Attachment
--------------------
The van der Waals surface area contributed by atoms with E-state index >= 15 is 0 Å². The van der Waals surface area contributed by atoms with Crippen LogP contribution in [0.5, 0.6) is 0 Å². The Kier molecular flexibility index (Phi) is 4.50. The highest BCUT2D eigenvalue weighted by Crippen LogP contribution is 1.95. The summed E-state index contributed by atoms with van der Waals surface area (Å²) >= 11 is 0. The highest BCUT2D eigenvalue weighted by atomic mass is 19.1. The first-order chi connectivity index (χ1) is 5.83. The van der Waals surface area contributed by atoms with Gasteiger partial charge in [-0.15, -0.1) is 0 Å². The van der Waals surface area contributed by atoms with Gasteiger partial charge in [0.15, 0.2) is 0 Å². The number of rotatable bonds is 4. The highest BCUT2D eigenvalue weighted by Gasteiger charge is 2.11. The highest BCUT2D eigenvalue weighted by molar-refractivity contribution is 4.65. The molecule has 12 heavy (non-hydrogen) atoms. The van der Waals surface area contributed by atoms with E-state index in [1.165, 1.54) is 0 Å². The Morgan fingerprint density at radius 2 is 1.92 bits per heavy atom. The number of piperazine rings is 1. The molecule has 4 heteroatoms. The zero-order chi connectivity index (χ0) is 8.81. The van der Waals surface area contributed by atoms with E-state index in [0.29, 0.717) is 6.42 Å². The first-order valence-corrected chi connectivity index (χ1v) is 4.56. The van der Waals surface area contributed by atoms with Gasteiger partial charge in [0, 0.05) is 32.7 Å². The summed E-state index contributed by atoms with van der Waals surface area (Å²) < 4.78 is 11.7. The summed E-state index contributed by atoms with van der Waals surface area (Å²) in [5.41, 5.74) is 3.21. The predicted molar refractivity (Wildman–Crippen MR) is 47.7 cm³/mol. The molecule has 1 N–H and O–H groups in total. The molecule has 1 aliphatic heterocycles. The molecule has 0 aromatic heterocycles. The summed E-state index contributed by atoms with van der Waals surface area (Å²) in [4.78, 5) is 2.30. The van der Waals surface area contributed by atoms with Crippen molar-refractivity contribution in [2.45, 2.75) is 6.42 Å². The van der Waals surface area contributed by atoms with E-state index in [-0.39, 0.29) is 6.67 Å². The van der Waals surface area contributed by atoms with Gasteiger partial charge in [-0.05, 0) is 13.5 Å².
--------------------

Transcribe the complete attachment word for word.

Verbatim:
The van der Waals surface area contributed by atoms with E-state index >= 15 is 0 Å². The van der Waals surface area contributed by atoms with Crippen LogP contribution in [0.5, 0.6) is 0 Å². The Kier molecular flexibility index (Phi) is 4.50. The highest BCUT2D eigenvalue weighted by Crippen LogP contribution is 1.95. The summed E-state index contributed by atoms with van der Waals surface area (Å²) >= 11 is 0. The highest BCUT2D eigenvalue weighted by atomic mass is 19.1. The first-order chi connectivity index (χ1) is 5.83. The van der Waals surface area contributed by atoms with Gasteiger partial charge in [-0.15, -0.1) is 0 Å². The van der Waals surface area contributed by atoms with Gasteiger partial charge in [0.15, 0.2) is 0 Å². The number of rotatable bonds is 4. The highest BCUT2D eigenvalue weighted by Gasteiger charge is 2.11. The highest BCUT2D eigenvalue weighted by molar-refractivity contribution is 4.65. The molecule has 12 heavy (non-hydrogen) atoms. The van der Waals surface area contributed by atoms with E-state index in [1.165, 1.54) is 0 Å². The Morgan fingerprint density at radius 2 is 1.92 bits per heavy atom. The number of piperazine rings is 1. The molecule has 4 heteroatoms. The zero-order chi connectivity index (χ0) is 8.81. The van der Waals surface area contributed by atoms with E-state index in [0.29, 0.717) is 6.42 Å². The first-order valence-corrected chi connectivity index (χ1v) is 4.56. The van der Waals surface area contributed by atoms with Gasteiger partial charge in [0, 0.05) is 32.7 Å². The summed E-state index contributed by atoms with van der Waals surface area (Å²) < 4.78 is 11.7. The summed E-state index contributed by atoms with van der Waals surface area (Å²) in [5.41, 5.74) is 3.21. The predicted molar refractivity (Wildman–Crippen MR) is 47.7 cm³/mol. The molecule has 1 N–H and O–H groups in total. The molecule has 1 aliphatic heterocycles. The molecule has 0 aromatic heterocycles. The summed E-state index contributed by atoms with van der Waals surface area (Å²) in [4.78, 5) is 2.30. The van der Waals surface area contributed by atoms with Crippen molar-refractivity contribution in [2.45, 2.75) is 6.42 Å². The van der Waals surface area contributed by atoms with E-state index in [-0.39, 0.29) is 6.67 Å². The van der Waals surface area contributed by atoms with Gasteiger partial charge in [-0.05, 0) is 13.5 Å².